2. Barbarians (or tribal)–unpaid (non-professional) cultural warriors: Nobody in the society receives any formal military training per se, but everyone lives in a harsh environment, where survival is difficult. Everyday life constitutes a type of training–whereas samurai and knights went hunting largely to practice weapon skills that are useful in combat, barbarians hunt to stay alive. And while Spartans and Starship Troopers might spend time in a wilderness area to pass survival skills training, barbarians live in harsh areas every day. Barbarians do engage in various contests of strength and types of play combat with one another, but their training lacks scientific principles of formal study. Think of the Maasai of Kenya and Tanzania, our cultural representation of the sea-going Danes and Vikings of Scandinavia, and many Germanic tribes of the Roman era.

B. Paid Professionals: Fighting is a profession they learn and improve after joining the military. They serve for a pre-designated period of time and are usually paid in currency.

Roman volunteer professional soldiers. Credit: about-history.com

  1. Volunteer professionals who may or may not see military service as a lifelong career: Formal military training is usually involved and generally happens in adulthood or late teen years. Training is generally well-designed, so paid professional soldiers are usually quite capable–though in fact the quality of these soldiers vary greatly from nation to nation, with poor nations generally unable to give any but a tiny minority of their force quality training. The Roman Empire is well-known for employing this technique, using tax revenues to pay the salaries of its legionnaires. (Note that at one time, roughly 1/8th of all men in the Roman Empire were in the military–which is the highest percentage of paid professional warriors of any historic society). Starship Troopers also portrays a volunteer military made of paid professionals, though they were motivated more by patriotism than pay. Voluntary professionals exist across a spectrum of motivations ranging from pure altruism/patriotism with little concern for rewards all the way to the base mercenary fighting, voluntarily, for pay with no care for the specific cause.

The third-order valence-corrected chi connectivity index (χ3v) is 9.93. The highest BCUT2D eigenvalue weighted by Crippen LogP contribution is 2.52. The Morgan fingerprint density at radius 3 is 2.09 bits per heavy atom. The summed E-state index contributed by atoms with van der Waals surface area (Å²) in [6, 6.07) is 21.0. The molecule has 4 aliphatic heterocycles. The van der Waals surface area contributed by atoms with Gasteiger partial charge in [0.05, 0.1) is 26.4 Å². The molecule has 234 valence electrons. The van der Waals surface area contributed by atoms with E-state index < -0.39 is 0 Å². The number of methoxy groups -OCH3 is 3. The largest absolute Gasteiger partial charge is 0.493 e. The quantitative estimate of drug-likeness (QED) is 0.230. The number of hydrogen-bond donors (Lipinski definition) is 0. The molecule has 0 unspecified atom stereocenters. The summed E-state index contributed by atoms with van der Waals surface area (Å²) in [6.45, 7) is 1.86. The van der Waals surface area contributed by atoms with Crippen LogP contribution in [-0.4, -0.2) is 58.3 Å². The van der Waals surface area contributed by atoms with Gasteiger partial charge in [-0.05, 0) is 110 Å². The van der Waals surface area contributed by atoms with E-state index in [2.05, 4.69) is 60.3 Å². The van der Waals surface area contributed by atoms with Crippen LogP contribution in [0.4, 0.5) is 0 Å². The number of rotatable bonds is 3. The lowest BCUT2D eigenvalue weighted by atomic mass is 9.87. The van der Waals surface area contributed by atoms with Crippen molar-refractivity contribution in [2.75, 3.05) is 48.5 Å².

2. Conscripts (draftees): Like volunteer professionals, conscripts

    US Army draftees at Fort Dix during the 1960s. (Photo by Leif Skoogfors/CORBIS/Corbis via Getty Images)

    usually receive formal training after joining the military, even though they don’t volunteer. At times conscript training has been very basic, but at other times is identical to the training the volunteers get. Conscripts are forced to serve spend time in the military as paid professionals for a limited period of time, often 1-2 years, but sometimes more (or less even). Conscripts have always been known to be less motivated and generally less well-trained that paid volunteer professional soldiers. But at the very least, all of them receive some formal training.

C. Part-time Soldiers: Generally only enter active service during a war or national crisis. May or may not be paid.

US Colonial Militia Reenactors. Credit: US National Parks Service

  1. Militias/Reserves: Militias at times have usually consisted of volunteers, but at times have consisted of every able-bodied person who can fight (usually men). Militias/Reserves may not receive any formal military training, though usually they do receive some, but their training is generally less thorough than full-time professionals, who essentially are paid to prepare themselves for war. Militia units at times have consisted of aged veterans or other persons disqualified from service in a professional military due to age or disability. Called up during emergencies or war, militia or reserve members usually are paid while they are serving.